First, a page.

Property market update: First home buyers & rushed builds
This week in what you need to know about property, first home buyers are back, conditions in Darwin aren’t improving and now is a good time to go to auction.
First home buyers remain buoyant
The latest ABS finance data from May continues to suggest that first home buyer activity is buoyant and this was the only buyer group that was up over the month.
So why are first home buyers so happy?
- Fewer investors – investors have backed off the market significantly with finance data showing lending to this group is 45% down from peak. Given investors and first home buyers often compete for the same types of properties, this has given first home buyers less competition when they go to buy.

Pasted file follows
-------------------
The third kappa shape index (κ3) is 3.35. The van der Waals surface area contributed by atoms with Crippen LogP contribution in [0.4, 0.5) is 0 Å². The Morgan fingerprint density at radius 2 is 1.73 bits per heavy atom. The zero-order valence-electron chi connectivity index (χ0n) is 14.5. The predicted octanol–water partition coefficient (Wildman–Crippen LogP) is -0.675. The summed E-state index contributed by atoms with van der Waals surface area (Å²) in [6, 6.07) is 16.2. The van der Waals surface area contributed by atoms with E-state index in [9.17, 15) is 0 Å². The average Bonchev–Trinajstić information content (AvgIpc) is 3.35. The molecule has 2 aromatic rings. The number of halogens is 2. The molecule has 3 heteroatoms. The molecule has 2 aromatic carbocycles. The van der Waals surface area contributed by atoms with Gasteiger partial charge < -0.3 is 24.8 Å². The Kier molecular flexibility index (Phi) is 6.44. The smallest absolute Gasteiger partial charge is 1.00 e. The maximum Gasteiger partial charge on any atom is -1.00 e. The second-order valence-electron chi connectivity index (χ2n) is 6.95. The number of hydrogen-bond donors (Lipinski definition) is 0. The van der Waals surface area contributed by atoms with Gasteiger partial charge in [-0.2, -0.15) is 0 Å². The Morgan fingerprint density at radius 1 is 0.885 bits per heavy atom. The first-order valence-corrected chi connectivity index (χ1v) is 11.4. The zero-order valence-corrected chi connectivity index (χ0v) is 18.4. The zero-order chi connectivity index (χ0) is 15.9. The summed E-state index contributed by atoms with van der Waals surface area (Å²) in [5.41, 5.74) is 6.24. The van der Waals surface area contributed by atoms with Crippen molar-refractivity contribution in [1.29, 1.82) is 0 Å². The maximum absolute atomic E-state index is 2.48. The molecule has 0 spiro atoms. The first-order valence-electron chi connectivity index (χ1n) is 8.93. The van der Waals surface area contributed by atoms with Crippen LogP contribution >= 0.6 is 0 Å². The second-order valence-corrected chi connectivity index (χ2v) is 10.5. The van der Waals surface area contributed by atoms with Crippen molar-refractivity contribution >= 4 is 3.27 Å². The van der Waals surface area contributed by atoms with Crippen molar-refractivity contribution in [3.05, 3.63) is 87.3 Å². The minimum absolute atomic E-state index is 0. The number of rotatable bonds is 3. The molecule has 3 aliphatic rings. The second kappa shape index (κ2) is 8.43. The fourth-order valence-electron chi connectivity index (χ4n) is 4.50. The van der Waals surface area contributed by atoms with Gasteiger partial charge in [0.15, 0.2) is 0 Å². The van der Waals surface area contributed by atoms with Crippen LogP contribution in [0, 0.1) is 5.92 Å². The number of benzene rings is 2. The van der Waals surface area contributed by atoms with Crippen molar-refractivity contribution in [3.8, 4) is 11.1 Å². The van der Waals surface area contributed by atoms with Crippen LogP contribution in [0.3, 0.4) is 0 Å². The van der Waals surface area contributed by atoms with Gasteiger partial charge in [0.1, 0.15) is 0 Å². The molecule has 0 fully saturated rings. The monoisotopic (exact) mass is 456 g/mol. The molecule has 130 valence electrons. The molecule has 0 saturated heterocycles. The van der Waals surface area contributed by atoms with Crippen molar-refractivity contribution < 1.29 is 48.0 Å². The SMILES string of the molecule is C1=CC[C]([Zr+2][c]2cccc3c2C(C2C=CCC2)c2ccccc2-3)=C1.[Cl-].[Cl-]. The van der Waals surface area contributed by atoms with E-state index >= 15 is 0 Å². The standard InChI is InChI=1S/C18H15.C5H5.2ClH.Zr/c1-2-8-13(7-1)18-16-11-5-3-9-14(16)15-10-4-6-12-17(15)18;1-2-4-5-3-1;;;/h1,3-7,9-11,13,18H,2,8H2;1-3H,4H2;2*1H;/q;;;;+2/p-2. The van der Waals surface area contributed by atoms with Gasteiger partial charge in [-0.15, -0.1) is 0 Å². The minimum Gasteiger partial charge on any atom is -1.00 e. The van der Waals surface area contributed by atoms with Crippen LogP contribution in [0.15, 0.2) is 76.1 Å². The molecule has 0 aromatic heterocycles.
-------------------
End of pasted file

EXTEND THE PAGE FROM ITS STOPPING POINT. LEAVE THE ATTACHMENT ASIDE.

- Price falls – first home buyers seem to be happier in softer markets; this may be because they can take their time in decision making.
- First home buyer incentives – who doesn’t love free cash? First home buyers are no different and they respond positively to Government incentives to get them into the market. In many places, these were made more generous during the housing boom. The place it made the biggest difference seems to have been NSW.
- Access to finance has become more difficult but first home buyers are still seen as a safe bet – for banks, first home buyers are seen as a relatively safe group to lend to. They are generally young, early in their career, often two incomes and they have a very long time to pay off a loan. They are also future repeat customers. The main challenge for first home buyers would be the scrutiny on their spending (like everyone), but they are finding it easier than many investors.